The purpose of the program is to broaden the participants’ view of mathematics and foster their excitement toward further study. It will better prepares students for possible future participation on our International Mathematical Olympiad team as well as for possible careers involving mathematics.
the South Pointe Middle School Band recently performed in the Heritage Festival of Gold at the renowned Chicago Symphony Hall. South Pointe was the only middle school ensemble among 22 high schools at the “Windy City” concert.
“We were the only band out of eight there to receive a standing ovation!” said Director Susan Willmering.
The 116-member group qualified to perform by submitting a recording and from consistent high scores during past Heritage Festivals. During their Chicago experience, March 28-April1, the musicians participated in three clinics and three master classes at Northwestern University.
Students received extensive one-on-one time with internationally known musicians. The French horns sections worked with Gail Williams and the percussionists worked with She-e Wu.
South Pointe students also toured the city. They trekked to the top of Willis Tower, walked out onto the glass, and gazed out at the 103-story city view
They took in the Cloud Gate sculpture, unofficially dubbed The Bean, at Millennium Park; visited the Museum of Science and Industry where students controlled a three-story high tornado; saw an exciting Blue Man Group concert, and more!
“It was an amazing experience for everyone involved,” Willmering said.
By Kelli Gile, Walnut Valley Unified
Evergreen Elementary kindergarten students celebrated Earth Day during a spring program held April 25. Families gathered in the amphitheater as the children sang about the land and sea and springtime blossoms.
They performed This Land is Your Land, Magic Penny, Baby Beluga, Everything Grows, Springtime Magic, and We All Live Together. Teacher Mona Warren happily strummed her guitar behind the children during the Octopus song.
“Kindergarteners, you did an awesome job today,” said Principal Carolyn Wills.
“Parents you will be hearing a lot more about S.T.E.A.M – Science, Technology, Engineering, Arts, and Math. And here at Evergreen, it starts with our kindergarteners!”
After the music, several Common Core activities were held in the kindergarten play yard. Families posed for a “ Jaws” keepsake photo and estimated the length of a blue whale with yarn, rulers, and wrapping paper tubes.
The head of the giant 100’ mammal was drawn on the playground with chalk, and families with their kindergarten students had to use assorted tools provided to solve the challenge of “How far would this 100 foot whale reach? How could we measure it with the tools we have?”
Austin Teng, age 6, promised to recycle and pick up trash to help the Earth. Teacher Sam Li gave a science lesson during the Float or Sink Jellyfish demonstration. The children placed plastic jellyfish into liter-sized water bottles and learned they floated because oxygen is lighter than the water!
Inside classrooms, families worked together to fill in an attribute chart of student created artwork in categories such as vertebrates, invertebrates, and many other terms that showed how much they had learned. They also worked together on an ABC Earth Day word search and make pledges to take care of Mother Earth. Sophia Tian said she would ride bicycle to take care of the Earth.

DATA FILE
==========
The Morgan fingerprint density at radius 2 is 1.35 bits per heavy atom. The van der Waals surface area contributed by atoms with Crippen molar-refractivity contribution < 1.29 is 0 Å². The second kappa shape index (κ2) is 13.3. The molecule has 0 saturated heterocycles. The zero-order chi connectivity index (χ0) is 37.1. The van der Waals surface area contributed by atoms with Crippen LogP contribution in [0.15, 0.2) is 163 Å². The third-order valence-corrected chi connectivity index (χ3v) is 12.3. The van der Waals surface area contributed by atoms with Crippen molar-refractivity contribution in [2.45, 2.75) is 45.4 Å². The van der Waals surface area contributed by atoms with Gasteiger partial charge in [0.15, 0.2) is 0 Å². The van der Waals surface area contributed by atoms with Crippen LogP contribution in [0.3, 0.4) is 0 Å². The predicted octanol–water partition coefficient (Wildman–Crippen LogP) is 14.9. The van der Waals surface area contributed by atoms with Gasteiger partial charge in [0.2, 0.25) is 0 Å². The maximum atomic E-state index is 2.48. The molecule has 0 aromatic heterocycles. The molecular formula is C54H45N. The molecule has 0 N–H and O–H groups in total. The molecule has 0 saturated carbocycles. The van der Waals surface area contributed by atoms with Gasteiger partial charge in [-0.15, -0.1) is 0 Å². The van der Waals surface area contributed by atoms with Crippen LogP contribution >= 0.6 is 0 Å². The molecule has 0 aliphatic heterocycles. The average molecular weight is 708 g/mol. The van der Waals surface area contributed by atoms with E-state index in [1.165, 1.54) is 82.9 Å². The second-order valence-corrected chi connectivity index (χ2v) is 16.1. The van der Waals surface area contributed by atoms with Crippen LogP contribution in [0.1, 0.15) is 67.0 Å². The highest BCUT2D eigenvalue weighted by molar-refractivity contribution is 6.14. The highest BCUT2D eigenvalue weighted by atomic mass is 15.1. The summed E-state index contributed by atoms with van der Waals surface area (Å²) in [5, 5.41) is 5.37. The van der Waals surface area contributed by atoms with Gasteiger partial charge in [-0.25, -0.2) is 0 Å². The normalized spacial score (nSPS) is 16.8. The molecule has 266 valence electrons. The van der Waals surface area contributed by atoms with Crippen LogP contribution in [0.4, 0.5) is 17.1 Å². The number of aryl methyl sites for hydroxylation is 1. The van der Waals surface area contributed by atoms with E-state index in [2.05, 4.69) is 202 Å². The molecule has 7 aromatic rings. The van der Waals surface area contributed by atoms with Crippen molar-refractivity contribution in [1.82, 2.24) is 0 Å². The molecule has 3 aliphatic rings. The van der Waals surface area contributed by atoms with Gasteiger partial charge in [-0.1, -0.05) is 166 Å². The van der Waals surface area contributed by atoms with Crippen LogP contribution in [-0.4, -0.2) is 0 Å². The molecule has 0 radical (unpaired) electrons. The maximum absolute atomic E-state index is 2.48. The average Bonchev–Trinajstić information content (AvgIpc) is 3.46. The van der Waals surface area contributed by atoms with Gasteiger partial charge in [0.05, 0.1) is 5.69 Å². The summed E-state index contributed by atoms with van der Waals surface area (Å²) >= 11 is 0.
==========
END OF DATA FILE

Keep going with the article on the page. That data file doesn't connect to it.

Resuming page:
Earth Day was also celebrated with creative artwork. Recycled art pieces were on display outside classrooms and recycling pledges framed the playground. Students created a replica of themself as an Earth Kid, holding the planet and creating a personal pledge of how they can take care of our Earth.
“Our dedicated kindergarten teachers, Mona Warren, Kathy Riddle, Melody Fernandez, Julie Jeon, and Sam Li completely revamped the kindergarten spring program to create experiences that foster creativity, critical thinking, and collaboration.
This is an excellent example of the new Common Core State Standards and STEAM instruction that our students need to be successful in college, career and beyond!” said Principal Carolyn Wills.
By Walnut Valley Unified
Twenty-six elementary students in the Walnut Valley Unified School District have been named award winners in the 2014 “Draw a Cover for the Music K-8 Magazine” contest. The Board of Trustees recognized the young artists during the April 16 meeting.
Music Specialist Judy Brunelle introduced the young artists and presented them with keepsake copies of their original artwork. Winners came from Collegewood, Evergreen, Maple Hill, Quail Summit, Walnut, and Westhoff elementary schools.
1st Runner-Up – Willow Huang and 5th Runner-Up Claire Kung.
Top Finalists: Kathryn Song, Emily Chen, Michael Wu, James Wu, Ricky Lambert, Hailey Lim, and Vencionas Kosasih.
Promising Young Artist Finalist: James Wu.
Finalists: Emma Hsieh, Nathan Lee, Jennifer Lai, Matthew Kao, Michelle Xu, Christa Tang, Olivia Hwang, Katie Kim, and Nikki Yip.
Honorable Mention: Jessie Ji, Clarie Wang, Michelle, Wang, Erin Zhou, Srijani Krishman, Kellie Lam, and Arushi Verma.
The results were published in the June/July issue and the artwork can be seen on the magazine website at www.musick8.com.
Chaparral Middle School GATE students raced to build toothpick bridges during a competition held on March 6. The group of gifted 6th, 7th and 8th graders is part of the after-school Bridge Design and Engineering class.
Chaparral 7th grade Language arts teacher Heather Finch serves as the GATE coordinator. “The class worked very hard in preparation for the challenge during the past 12 weeks,” Finch said.
The four-member teams managed their own budgets to buy supplies, including land (cardboard), lumber (toothpicks), welding equipment (glue), and paint.
It took 15-20 hours to complete the detailed structures. Students had to communicate as a team in order to overcome strict time constraints. Prizes were awarded for strongest truss bridge and for creative design.
“It was an overall fun and exciting experience building and breaking our bridges. I was surprised to see how much weight a toothpick bridge could hold,” said 7th grader Virginia Wang,
“Our goal was for the bridges to hold 150 lbs., and our winning bridge ended up holding over 250 lbs.,” Finch said.